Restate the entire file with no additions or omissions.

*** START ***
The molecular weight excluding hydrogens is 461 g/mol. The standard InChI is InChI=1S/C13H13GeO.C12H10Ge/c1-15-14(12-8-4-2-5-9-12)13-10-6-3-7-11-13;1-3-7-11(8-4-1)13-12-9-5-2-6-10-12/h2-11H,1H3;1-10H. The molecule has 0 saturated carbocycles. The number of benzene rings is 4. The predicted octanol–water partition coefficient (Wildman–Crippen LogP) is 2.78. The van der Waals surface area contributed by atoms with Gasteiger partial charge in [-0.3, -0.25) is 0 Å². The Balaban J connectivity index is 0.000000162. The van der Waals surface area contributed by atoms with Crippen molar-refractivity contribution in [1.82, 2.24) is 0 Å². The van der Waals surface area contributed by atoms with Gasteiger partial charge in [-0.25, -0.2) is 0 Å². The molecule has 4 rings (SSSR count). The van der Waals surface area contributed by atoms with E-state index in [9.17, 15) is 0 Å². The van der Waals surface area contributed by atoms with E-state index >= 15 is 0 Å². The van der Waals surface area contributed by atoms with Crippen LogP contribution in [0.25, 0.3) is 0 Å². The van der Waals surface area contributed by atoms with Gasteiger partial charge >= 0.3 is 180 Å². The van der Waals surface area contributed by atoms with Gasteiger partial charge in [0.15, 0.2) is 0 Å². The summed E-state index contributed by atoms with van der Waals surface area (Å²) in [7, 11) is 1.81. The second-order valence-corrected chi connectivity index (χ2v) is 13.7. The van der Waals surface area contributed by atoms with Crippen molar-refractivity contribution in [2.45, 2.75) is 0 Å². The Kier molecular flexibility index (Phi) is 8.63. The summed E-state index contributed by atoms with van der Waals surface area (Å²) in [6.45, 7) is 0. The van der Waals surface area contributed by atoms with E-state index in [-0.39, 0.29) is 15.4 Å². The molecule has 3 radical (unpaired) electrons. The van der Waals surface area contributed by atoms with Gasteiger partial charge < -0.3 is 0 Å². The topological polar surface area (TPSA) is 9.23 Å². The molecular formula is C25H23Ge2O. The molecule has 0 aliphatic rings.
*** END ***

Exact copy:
The molecular weight excluding hydrogens is 461 g/mol. The standard InChI is InChI=1S/C13H13GeO.C12H10Ge/c1-15-14(12-8-4-2-5-9-12)13-10-6-3-7-11-13;1-3-7-11(8-4-1)13-12-9-5-2-6-10-12/h2-11H,1H3;1-10H. The molecule has 0 saturated carbocycles. The number of benzene rings is 4. The predicted octanol–water partition coefficient (Wildman–Crippen LogP) is 2.78. The van der Waals surface area contributed by atoms with Gasteiger partial charge in [-0.3, -0.25) is 0 Å². The Balaban J connectivity index is 0.000000162. The van der Waals surface area contributed by atoms with Crippen molar-refractivity contribution in [1.82, 2.24) is 0 Å². The van der Waals surface area contributed by atoms with Gasteiger partial charge in [-0.25, -0.2) is 0 Å². The molecule has 4 rings (SSSR count). The van der Waals surface area contributed by atoms with E-state index in [9.17, 15) is 0 Å². The van der Waals surface area contributed by atoms with E-state index >= 15 is 0 Å². The van der Waals surface area contributed by atoms with Crippen LogP contribution in [0.25, 0.3) is 0 Å². The van der Waals surface area contributed by atoms with Gasteiger partial charge >= 0.3 is 180 Å². The van der Waals surface area contributed by atoms with Gasteiger partial charge in [0.15, 0.2) is 0 Å². The summed E-state index contributed by atoms with van der Waals surface area (Å²) in [7, 11) is 1.81. The second-order valence-corrected chi connectivity index (χ2v) is 13.7. The van der Waals surface area contributed by atoms with Crippen molar-refractivity contribution in [2.45, 2.75) is 0 Å². The Kier molecular flexibility index (Phi) is 8.63. The summed E-state index contributed by atoms with van der Waals surface area (Å²) in [6.45, 7) is 0. The van der Waals surface area contributed by atoms with E-state index in [-0.39, 0.29) is 15.4 Å². The molecule has 3 radical (unpaired) electrons. The van der Waals surface area contributed by atoms with Gasteiger partial charge < -0.3 is 0 Å². The topological polar surface area (TPSA) is 9.23 Å². The molecular formula is C25H23Ge2O. The molecule has 0 aliphatic rings.